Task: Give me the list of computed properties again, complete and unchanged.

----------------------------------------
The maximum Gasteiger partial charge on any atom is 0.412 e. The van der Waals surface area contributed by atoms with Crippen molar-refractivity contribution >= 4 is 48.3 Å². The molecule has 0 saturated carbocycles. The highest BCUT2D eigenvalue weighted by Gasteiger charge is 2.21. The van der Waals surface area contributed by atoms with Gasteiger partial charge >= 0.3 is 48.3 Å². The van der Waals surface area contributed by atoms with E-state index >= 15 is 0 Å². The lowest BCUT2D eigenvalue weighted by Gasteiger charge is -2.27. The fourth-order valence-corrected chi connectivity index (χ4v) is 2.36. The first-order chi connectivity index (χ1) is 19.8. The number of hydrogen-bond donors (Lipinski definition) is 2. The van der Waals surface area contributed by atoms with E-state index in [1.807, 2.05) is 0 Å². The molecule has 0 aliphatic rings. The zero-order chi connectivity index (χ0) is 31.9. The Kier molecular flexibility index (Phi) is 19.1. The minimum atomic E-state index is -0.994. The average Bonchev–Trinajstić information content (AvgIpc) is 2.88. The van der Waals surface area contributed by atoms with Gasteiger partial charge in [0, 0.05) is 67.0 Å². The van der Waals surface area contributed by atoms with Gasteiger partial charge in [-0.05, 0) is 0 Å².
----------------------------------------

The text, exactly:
The maximum Gasteiger partial charge on any atom is 0.412 e. The van der Waals surface area contributed by atoms with Crippen molar-refractivity contribution >= 4 is 48.3 Å². The molecule has 0 saturated carbocycles. The highest BCUT2D eigenvalue weighted by Gasteiger charge is 2.21. The van der Waals surface area contributed by atoms with Gasteiger partial charge >= 0.3 is 48.3 Å². The van der Waals surface area contributed by atoms with E-state index >= 15 is 0 Å². The lowest BCUT2D eigenvalue weighted by Gasteiger charge is -2.27. The fourth-order valence-corrected chi connectivity index (χ4v) is 2.36. The first-order chi connectivity index (χ1) is 19.8. The number of hydrogen-bond donors (Lipinski definition) is 2. The van der Waals surface area contributed by atoms with E-state index in [1.807, 2.05) is 0 Å². The molecule has 0 aliphatic rings. The zero-order chi connectivity index (χ0) is 31.9. The Kier molecular flexibility index (Phi) is 19.1. The minimum atomic E-state index is -0.994. The average Bonchev–Trinajstić information content (AvgIpc) is 2.88. The van der Waals surface area contributed by atoms with Gasteiger partial charge in [0, 0.05) is 67.0 Å². The van der Waals surface area contributed by atoms with Gasteiger partial charge in [-0.05, 0) is 0 Å².